The storyline Saturday night in Detroit was Calvin Johnson breaking Jerry Rice’s all-time single-season yardage record and becoming the first receiver in NFL history to record eight straight 100-yard games. The Lions have been a total disaster this season but the one constant has been the play of Johnson, who is well on his way to a Hall of Fame career. But the underlying storyline to come out of Detroit was the fact that the road to the Super Bowl in the NFC now travels through Atlanta. Following their hiccup in Carolina, a lot of people nearly broke their necks while jumping off the Falcons’ bandwagon three weeks ago. But Matt Ryan put on another passing clinic on Saturday, completing 25-of-32 passes for 279 yards with four touchdowns and no interceptions. Despite all the yardage they allowed to Johnson and Matthew Stafford, it was also the second time in as many weeks that Atlanta’s defense held an opposing quarterback out of the end zone. And considering those opposing quarterbacks were Stafford and Eli Manning, that’s noteworthy. The Falcons aren’t going to convince anyone that they’re a Super Bowl contender until they win a playoff game with Ryan under center. But while all the attention in the NFC has now shifted to the Redskins and the Seahawks, the team with the best record in the NFL has very quietly started to hit its stride.
6. The Texans are regressing.
The Falcons and Texans’ seasons have pretty much run parallel to each other all season. Until now, that is. As the Falcons have started to ascend, the Texans have been regressing since their 13-6 victory over the Bears in Chicago on November 11. Since then, they could have easily lost back-to-back overtime games to the Jaguars and Lions, and did lose to the Patriots and Vikings the past three weeks. Their other wins came against the Titans and Colts, with the latter being only marginally impressive considering the Texans were in the red zone five times and scored just one touchdown. This isn’t the same juggernaut that ran through its schedule the first half of the season. It’s not good when your starting quarterback is pulled in the fourth quarter of a blowout loss at home, especially when that blowout loss comes in Week 16. Sunday’s loss to the Vikings was the first time the Texans failed to score a touchdown since Matt Schaub became their starting quarterback in 2007. Credit the Vikings for bottling up Houston’s running game and taking away Owen Daniels while leaving Schaub second-guessing himself all day. But this is a Houston team that many considered would represent the AFC in the Super Bowl and is now on the verge of coughing up the No. 1 seed in the playoffs. At a time when teams want to be sprinting into the postseason, the Texans are stumbling backwards.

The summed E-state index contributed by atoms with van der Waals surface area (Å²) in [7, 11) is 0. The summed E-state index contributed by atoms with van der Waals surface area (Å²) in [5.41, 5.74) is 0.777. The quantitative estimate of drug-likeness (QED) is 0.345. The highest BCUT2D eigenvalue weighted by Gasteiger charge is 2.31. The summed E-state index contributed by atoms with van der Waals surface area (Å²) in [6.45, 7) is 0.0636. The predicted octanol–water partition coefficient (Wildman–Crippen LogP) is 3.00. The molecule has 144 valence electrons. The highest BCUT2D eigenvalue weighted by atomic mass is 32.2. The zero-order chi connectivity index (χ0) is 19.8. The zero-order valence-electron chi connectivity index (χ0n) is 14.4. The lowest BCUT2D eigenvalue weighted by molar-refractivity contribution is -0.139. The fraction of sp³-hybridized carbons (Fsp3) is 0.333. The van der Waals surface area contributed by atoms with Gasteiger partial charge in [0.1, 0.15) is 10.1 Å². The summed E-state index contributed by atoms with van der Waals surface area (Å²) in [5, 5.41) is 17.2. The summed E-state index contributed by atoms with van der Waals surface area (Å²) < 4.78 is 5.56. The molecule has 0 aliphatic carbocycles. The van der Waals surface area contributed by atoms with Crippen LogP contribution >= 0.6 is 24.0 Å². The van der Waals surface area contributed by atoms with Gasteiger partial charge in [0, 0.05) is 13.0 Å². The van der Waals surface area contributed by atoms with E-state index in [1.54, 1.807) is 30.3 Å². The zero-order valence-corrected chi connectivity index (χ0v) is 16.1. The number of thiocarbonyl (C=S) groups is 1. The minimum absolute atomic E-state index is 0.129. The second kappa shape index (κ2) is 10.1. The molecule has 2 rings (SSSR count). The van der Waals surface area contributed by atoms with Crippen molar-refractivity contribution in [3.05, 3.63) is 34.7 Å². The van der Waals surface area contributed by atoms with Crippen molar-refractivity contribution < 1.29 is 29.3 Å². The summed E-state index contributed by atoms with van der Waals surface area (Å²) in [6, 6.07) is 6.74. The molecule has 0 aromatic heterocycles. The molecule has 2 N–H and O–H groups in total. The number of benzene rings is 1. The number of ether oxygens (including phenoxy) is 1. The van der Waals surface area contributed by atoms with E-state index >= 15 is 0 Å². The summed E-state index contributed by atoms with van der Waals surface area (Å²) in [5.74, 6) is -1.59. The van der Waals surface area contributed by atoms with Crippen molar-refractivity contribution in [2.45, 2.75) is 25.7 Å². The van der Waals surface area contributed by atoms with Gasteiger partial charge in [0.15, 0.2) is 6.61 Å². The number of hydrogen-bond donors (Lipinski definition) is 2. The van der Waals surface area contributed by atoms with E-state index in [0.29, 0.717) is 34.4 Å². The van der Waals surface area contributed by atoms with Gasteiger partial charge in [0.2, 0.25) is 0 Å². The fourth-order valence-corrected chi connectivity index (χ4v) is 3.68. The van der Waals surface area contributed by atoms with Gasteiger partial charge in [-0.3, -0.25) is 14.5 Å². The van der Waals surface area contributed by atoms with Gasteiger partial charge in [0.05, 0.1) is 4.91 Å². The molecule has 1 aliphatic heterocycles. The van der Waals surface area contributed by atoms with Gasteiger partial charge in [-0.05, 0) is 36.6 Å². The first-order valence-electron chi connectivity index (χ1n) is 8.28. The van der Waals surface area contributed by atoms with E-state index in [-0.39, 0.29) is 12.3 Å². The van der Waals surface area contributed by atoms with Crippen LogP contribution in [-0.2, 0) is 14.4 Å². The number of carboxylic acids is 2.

7. Defense, Ponder lift Vikings this time.
Minnesota’s defense stole the show on Sunday in Houston. Arian Foster left the game early because of an irregular heartbeat but he was held to just 15 yards on 10 carries before that. The Vikings also did a great job of taking Houston’s tight ends out of the game and limiting Andre Johnson’s ability to beat them deep. Christian Ponder finally rose to the challenge too, completing 16-of-30 passes for 174 yards with one touchdown and no interceptions. Like many opponents do, the Texans loaded up the box with eight and nine-man fronts in order to stop Adrian Peterson. They dared Ponder to beat them and he did, converting 8-of-17 third down attempts while also scrambling seven times for 48 yards. On a day when they needed to pull off a huge road win, it was because of Ponder and the defense that Minnesota remains alive in the NFC. Of course, one huge challenge still awaits the Vikings in the form of Green Bay this Sunday. Win and Minnesota is in.
8. Don’t blame Romo for the Cowboys’ collapse.
If the Cowboys wind up missing the postseason, nobody better blame Tony Romo for the team’s misfortunes. Granted, he was a factory for turnovers earlier in the season but he’s thrown 17 touchdowns to just three interceptions over his last eight games. When a quarterback completes 26-of-43 passes for 416 yards with four touchdowns and zero interceptions, the team should win. The fact is that Rob Ryan’s defense had no answer for Drew Brees and the Saints’ offense, which shredded Dallas’ secondary all afternoon. Jason Garrett also didn’t help matters but only running the ball 11 times and therefore not sustaining long drives in order to help Romo and his defense. Alas, the Cowboys still have one more chance to save their season as a win over Washington this weekend would mean they’re NFC East champs.
9. If true, the Tebow report is unnerving.